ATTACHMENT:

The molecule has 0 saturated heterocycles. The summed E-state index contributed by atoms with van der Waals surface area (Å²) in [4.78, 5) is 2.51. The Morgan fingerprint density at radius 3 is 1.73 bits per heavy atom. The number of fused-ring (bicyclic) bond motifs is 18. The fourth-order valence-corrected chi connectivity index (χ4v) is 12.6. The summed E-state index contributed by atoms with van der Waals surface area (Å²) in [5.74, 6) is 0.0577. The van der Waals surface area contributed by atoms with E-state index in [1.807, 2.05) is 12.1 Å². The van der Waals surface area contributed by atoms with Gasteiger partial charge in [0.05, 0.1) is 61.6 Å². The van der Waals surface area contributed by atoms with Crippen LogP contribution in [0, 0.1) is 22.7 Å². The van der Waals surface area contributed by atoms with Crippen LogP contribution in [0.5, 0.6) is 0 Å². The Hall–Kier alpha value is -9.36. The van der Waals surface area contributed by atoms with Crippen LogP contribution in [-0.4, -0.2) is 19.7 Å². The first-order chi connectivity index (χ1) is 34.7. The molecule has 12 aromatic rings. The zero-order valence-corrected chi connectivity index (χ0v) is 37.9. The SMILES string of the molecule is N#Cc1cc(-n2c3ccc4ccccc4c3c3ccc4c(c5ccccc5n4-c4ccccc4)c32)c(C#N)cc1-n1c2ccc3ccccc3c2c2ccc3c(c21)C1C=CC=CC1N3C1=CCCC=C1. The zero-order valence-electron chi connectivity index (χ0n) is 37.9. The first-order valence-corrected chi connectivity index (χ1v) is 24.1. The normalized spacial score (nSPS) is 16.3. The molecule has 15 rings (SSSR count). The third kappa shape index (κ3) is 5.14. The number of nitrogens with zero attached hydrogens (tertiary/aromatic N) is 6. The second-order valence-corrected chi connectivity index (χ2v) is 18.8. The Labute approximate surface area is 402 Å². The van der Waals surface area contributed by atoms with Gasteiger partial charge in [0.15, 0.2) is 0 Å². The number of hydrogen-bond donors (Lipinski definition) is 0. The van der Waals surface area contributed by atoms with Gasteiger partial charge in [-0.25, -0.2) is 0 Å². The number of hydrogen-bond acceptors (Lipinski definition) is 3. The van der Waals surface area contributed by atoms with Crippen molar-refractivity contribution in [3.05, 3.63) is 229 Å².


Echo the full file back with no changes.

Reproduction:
The molecule has 0 saturated heterocycles. The summed E-state index contributed by atoms with van der Waals surface area (Å²) in [4.78, 5) is 2.51. The Morgan fingerprint density at radius 3 is 1.73 bits per heavy atom. The number of fused-ring (bicyclic) bond motifs is 18. The fourth-order valence-corrected chi connectivity index (χ4v) is 12.6. The summed E-state index contributed by atoms with van der Waals surface area (Å²) in [5.74, 6) is 0.0577. The van der Waals surface area contributed by atoms with E-state index in [1.807, 2.05) is 12.1 Å². The van der Waals surface area contributed by atoms with Gasteiger partial charge in [0.05, 0.1) is 61.6 Å². The van der Waals surface area contributed by atoms with Crippen LogP contribution in [0, 0.1) is 22.7 Å². The van der Waals surface area contributed by atoms with Crippen LogP contribution in [0.5, 0.6) is 0 Å². The Hall–Kier alpha value is -9.36. The van der Waals surface area contributed by atoms with Crippen LogP contribution in [-0.4, -0.2) is 19.7 Å². The first-order chi connectivity index (χ1) is 34.7. The molecule has 12 aromatic rings. The zero-order valence-corrected chi connectivity index (χ0v) is 37.9. The SMILES string of the molecule is N#Cc1cc(-n2c3ccc4ccccc4c3c3ccc4c(c5ccccc5n4-c4ccccc4)c32)c(C#N)cc1-n1c2ccc3ccccc3c2c2ccc3c(c21)C1C=CC=CC1N3C1=CCCC=C1. The zero-order valence-electron chi connectivity index (χ0n) is 37.9. The first-order valence-corrected chi connectivity index (χ1v) is 24.1. The normalized spacial score (nSPS) is 16.3. The molecule has 15 rings (SSSR count). The third kappa shape index (κ3) is 5.14. The number of nitrogens with zero attached hydrogens (tertiary/aromatic N) is 6. The second-order valence-corrected chi connectivity index (χ2v) is 18.8. The Labute approximate surface area is 402 Å². The van der Waals surface area contributed by atoms with Gasteiger partial charge in [0.15, 0.2) is 0 Å². The number of hydrogen-bond donors (Lipinski definition) is 0. The van der Waals surface area contributed by atoms with Gasteiger partial charge in [-0.25, -0.2) is 0 Å². The number of hydrogen-bond acceptors (Lipinski definition) is 3. The van der Waals surface area contributed by atoms with Crippen molar-refractivity contribution in [3.05, 3.63) is 229 Å².